Creating Content -
Guidelines and Recommendations
This page provides guidelines and suggestions for creating content (aka documentation), in our TWiki and elsewhere. For page creation guidelines and naming conventions, be sure to review the TWiki Topic Guidelines.
Don't Think About "Documentation"
A lot of people hate writing documentation. They don't mind writing, but they can't stand the thought of Writing
. So... don't.
Don't think too much about formatting. Don't think about word choice or commas or spelling or grammar or Aaaaargh!
Don't think. Just type. Get the thoughts down in electrons. We'll make it all pretty later.
When you are ready to think about format...
- Keep It Short and Simple
- Write Conversationally
- Think Globally
- Divide and Conquer
- Break it Up
- Highlight Key Words
- Set off Commands
- Choose Good Role Models
- Request a Review
- Learn More
Keep It Short and Simple
Many people find it more difficult to read text online than on paper. Also, people reading web pages tend to skim more.
Keep their attention.
Use short sentences. They're easier to read. One subject, one verb, one idea.
Keep paragraphs short too.
It's easier to read several short paragraphs than one large paragraph, especially on screen. Stick with two to four sentences if possible. Don't go crazy over this; just hit return twice every now and then.
Write the way you would talk. You understand the subject. How would you tell a co-worker about it?
Keep the style clear and expressive. Avoid jargon.
Your readers may not share your background. Many readers (or writers) are not native users of English. Think about the reader as you write. Avoid slang terms and inside jokes.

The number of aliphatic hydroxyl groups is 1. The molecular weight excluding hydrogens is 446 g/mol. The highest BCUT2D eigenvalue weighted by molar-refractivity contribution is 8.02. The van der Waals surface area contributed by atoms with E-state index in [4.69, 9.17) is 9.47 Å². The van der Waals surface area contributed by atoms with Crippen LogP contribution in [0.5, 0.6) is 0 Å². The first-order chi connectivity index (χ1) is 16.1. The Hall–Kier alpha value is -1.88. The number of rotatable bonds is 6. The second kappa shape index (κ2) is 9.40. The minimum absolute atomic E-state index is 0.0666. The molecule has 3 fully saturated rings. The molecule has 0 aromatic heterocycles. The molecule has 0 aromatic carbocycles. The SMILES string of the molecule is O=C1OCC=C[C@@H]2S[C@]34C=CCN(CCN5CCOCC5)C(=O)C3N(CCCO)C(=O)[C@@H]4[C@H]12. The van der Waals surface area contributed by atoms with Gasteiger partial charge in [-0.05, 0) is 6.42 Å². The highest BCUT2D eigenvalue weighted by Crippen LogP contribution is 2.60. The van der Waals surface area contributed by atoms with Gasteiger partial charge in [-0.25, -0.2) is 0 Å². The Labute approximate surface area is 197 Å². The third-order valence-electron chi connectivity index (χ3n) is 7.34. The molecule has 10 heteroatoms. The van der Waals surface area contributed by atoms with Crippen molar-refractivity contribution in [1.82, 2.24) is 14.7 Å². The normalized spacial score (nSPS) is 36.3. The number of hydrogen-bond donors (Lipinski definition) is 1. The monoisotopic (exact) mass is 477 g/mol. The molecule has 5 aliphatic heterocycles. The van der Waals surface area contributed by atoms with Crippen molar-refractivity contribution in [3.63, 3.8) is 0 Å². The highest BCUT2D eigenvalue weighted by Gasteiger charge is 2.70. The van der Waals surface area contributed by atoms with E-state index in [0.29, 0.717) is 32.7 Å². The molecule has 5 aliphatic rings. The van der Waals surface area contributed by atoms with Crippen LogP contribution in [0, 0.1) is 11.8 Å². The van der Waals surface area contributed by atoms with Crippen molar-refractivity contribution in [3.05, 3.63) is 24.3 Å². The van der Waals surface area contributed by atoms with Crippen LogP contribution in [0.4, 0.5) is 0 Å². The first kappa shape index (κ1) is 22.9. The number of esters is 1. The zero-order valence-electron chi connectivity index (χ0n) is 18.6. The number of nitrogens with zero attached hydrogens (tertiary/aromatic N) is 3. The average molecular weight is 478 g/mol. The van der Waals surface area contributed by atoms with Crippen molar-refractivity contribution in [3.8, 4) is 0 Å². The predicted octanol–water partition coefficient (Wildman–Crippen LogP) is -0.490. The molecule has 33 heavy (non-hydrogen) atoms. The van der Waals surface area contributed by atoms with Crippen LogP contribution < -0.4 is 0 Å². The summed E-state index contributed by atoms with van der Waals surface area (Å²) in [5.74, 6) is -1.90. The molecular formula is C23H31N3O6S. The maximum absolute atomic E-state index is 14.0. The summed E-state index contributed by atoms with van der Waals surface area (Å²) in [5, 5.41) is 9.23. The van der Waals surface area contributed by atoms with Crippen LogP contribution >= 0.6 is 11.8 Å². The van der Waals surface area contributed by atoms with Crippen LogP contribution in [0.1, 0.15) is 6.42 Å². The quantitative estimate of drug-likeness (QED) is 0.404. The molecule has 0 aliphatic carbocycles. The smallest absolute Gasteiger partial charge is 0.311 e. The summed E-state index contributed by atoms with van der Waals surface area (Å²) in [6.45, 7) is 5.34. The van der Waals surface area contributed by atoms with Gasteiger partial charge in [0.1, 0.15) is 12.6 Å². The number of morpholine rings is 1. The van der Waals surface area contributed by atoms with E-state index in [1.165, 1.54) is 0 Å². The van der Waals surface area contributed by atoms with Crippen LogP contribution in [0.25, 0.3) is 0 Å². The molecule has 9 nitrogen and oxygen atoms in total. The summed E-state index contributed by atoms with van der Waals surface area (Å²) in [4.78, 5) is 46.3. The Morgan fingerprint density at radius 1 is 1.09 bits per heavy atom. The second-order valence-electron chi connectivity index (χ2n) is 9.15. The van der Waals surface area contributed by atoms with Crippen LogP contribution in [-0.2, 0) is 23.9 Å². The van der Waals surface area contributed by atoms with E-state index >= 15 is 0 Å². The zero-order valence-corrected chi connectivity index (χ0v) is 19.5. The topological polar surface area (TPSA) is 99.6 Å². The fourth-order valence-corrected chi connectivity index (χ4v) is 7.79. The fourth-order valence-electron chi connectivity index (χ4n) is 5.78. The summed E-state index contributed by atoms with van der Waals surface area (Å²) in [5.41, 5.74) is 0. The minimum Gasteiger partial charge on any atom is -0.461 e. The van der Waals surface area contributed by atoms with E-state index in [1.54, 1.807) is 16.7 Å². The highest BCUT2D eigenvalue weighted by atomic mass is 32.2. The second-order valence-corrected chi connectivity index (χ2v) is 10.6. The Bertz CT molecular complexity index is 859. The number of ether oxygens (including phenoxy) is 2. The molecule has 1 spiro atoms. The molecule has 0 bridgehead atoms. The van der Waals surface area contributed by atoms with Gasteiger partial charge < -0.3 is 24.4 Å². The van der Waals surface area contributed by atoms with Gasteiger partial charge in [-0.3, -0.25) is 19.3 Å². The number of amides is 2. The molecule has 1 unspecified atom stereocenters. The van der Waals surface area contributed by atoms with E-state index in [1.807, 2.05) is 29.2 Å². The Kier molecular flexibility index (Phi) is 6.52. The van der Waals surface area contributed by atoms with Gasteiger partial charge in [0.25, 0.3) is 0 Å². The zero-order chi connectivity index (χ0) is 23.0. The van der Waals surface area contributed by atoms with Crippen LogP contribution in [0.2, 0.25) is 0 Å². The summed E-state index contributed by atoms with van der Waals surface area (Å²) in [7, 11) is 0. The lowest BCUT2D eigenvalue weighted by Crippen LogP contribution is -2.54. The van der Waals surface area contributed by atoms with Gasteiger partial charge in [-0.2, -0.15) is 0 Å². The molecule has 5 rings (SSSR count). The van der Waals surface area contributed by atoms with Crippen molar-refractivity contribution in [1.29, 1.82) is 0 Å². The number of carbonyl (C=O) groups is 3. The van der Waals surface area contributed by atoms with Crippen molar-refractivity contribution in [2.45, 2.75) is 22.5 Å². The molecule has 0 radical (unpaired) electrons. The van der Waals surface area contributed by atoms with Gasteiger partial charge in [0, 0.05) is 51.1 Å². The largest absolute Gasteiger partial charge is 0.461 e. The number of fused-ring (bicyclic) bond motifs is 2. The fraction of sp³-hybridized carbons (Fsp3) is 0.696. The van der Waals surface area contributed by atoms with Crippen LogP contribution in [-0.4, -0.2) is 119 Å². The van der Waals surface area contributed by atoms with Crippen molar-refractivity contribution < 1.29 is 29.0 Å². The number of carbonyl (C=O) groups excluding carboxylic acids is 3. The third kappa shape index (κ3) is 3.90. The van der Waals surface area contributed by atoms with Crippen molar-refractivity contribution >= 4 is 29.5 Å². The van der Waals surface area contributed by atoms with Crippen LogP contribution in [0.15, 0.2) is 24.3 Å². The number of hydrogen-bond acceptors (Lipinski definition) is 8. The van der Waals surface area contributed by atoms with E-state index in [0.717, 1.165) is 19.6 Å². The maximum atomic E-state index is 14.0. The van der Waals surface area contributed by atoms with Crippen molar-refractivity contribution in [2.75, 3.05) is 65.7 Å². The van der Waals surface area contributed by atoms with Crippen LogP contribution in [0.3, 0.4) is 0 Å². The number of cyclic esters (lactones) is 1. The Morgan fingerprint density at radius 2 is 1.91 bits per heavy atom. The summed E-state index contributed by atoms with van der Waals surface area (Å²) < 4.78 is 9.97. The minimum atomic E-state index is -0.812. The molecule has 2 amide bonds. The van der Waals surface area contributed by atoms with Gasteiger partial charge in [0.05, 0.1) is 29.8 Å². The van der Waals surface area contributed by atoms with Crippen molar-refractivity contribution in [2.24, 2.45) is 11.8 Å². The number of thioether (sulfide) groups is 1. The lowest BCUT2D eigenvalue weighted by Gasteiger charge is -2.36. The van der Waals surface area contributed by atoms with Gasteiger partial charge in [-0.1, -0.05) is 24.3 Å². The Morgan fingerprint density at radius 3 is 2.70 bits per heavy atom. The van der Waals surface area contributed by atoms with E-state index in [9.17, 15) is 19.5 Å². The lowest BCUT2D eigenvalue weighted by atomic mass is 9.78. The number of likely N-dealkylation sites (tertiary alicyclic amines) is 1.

Divide and Conquer
Divide your content into recognizable sections. Not only do these draw the eye, they show up in the table of contents.
A page should always have a level one header (
) at the top as a page title. After that, it's your choice whether to use additional level one headers or not. However, please try not to skip levels; please don't jump from
---++ (Level Two)
---++++ (Level Four)
Plan Your Headers
Use short, meaningful, headings. The header should tell the reader, briefly, what the section is about.
Don't include clickable links in headers. Put links in the body text.
Break It Up
|Break things down to short sentences. If you're having trouble writing a sentence clearly, break it into two or three shorter sentences.
Avoid walls of text: entire pages with just text. People get scared and don't read them. When was the last time you noticed a popular magazine or newspaper with entire pages of text? Magazines will go so far as to take a quote from the article and print it, in the middle of the page, in a giant font, just to avoid the appearance of a full page of text. Use numbered or bulleted lists, pictures, charts, tables, and lots of whitespace so that the reading "looks" fluffier.
"Magazines will go so far as to take a quote from the article and print it, in the middle of the page, in a giant font, just to avoid the appearance of a full page of text."
(from Joel Spolsky; Painless Functional Specifications - Part 4
, Rule 3. He said it better than I could. - V.)
Highlight Key Words
to mark important words and make them catch the reader's eye.